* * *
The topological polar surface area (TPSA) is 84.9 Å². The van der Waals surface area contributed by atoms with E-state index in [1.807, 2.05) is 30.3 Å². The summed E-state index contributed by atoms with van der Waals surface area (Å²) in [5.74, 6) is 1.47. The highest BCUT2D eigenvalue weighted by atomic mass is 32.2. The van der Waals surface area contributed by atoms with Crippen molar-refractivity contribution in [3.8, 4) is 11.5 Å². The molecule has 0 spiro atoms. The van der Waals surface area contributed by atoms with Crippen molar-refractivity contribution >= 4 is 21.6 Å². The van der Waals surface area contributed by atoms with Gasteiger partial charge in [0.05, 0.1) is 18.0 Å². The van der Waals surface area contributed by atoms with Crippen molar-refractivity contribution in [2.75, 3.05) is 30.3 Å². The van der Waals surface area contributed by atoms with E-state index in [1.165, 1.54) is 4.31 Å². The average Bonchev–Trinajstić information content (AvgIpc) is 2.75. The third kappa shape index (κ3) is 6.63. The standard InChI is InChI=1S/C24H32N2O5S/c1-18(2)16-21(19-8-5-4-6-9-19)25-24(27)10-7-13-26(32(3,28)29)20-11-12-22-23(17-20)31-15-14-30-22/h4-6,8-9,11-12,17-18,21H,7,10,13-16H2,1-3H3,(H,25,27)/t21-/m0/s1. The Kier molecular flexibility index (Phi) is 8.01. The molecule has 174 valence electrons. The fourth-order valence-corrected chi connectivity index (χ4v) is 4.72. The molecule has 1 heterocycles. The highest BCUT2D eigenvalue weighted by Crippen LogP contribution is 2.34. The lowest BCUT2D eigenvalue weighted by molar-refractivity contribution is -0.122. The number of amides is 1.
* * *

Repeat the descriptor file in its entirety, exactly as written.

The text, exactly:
The topological polar surface area (TPSA) is 84.9 Å². The van der Waals surface area contributed by atoms with E-state index in [1.807, 2.05) is 30.3 Å². The summed E-state index contributed by atoms with van der Waals surface area (Å²) in [5.74, 6) is 1.47. The highest BCUT2D eigenvalue weighted by atomic mass is 32.2. The van der Waals surface area contributed by atoms with Crippen molar-refractivity contribution in [3.8, 4) is 11.5 Å². The molecule has 0 spiro atoms. The van der Waals surface area contributed by atoms with Crippen molar-refractivity contribution >= 4 is 21.6 Å². The van der Waals surface area contributed by atoms with Gasteiger partial charge in [0.05, 0.1) is 18.0 Å². The van der Waals surface area contributed by atoms with Crippen molar-refractivity contribution in [2.75, 3.05) is 30.3 Å². The van der Waals surface area contributed by atoms with E-state index in [1.165, 1.54) is 4.31 Å². The average Bonchev–Trinajstić information content (AvgIpc) is 2.75. The third kappa shape index (κ3) is 6.63. The standard InChI is InChI=1S/C24H32N2O5S/c1-18(2)16-21(19-8-5-4-6-9-19)25-24(27)10-7-13-26(32(3,28)29)20-11-12-22-23(17-20)31-15-14-30-22/h4-6,8-9,11-12,17-18,21H,7,10,13-16H2,1-3H3,(H,25,27)/t21-/m0/s1. The Kier molecular flexibility index (Phi) is 8.01. The molecule has 174 valence electrons. The fourth-order valence-corrected chi connectivity index (χ4v) is 4.72. The molecule has 1 heterocycles. The highest BCUT2D eigenvalue weighted by Crippen LogP contribution is 2.34. The lowest BCUT2D eigenvalue weighted by molar-refractivity contribution is -0.122. The number of amides is 1.